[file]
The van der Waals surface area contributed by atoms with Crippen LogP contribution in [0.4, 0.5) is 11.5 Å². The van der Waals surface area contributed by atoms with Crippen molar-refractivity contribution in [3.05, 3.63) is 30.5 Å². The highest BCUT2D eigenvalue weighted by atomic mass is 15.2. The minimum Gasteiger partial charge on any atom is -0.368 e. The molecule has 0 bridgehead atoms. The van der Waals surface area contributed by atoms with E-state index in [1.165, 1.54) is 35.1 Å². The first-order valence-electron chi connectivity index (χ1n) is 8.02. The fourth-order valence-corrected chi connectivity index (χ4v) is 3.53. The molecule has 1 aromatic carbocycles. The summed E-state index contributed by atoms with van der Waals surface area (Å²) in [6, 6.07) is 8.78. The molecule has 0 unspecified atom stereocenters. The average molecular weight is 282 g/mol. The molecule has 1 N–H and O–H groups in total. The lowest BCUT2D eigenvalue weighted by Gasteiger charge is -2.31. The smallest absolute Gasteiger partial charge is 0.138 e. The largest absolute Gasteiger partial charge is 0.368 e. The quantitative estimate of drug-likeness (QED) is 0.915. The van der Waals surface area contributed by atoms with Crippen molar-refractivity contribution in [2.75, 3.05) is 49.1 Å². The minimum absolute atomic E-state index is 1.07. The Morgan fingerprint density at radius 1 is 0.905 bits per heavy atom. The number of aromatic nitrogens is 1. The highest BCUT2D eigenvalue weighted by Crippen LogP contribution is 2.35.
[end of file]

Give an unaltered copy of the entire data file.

The van der Waals surface area contributed by atoms with Crippen LogP contribution in [0.4, 0.5) is 11.5 Å². The van der Waals surface area contributed by atoms with Crippen molar-refractivity contribution in [3.05, 3.63) is 30.5 Å². The highest BCUT2D eigenvalue weighted by atomic mass is 15.2. The minimum Gasteiger partial charge on any atom is -0.368 e. The molecule has 0 bridgehead atoms. The van der Waals surface area contributed by atoms with E-state index in [1.165, 1.54) is 35.1 Å². The first-order valence-electron chi connectivity index (χ1n) is 8.02. The fourth-order valence-corrected chi connectivity index (χ4v) is 3.53. The molecule has 1 aromatic carbocycles. The summed E-state index contributed by atoms with van der Waals surface area (Å²) in [6, 6.07) is 8.78. The molecule has 0 unspecified atom stereocenters. The average molecular weight is 282 g/mol. The molecule has 1 N–H and O–H groups in total. The lowest BCUT2D eigenvalue weighted by Gasteiger charge is -2.31. The smallest absolute Gasteiger partial charge is 0.138 e. The largest absolute Gasteiger partial charge is 0.368 e. The quantitative estimate of drug-likeness (QED) is 0.915. The van der Waals surface area contributed by atoms with Crippen molar-refractivity contribution in [2.75, 3.05) is 49.1 Å². The minimum absolute atomic E-state index is 1.07. The Morgan fingerprint density at radius 1 is 0.905 bits per heavy atom. The number of aromatic nitrogens is 1. The highest BCUT2D eigenvalue weighted by Crippen LogP contribution is 2.35.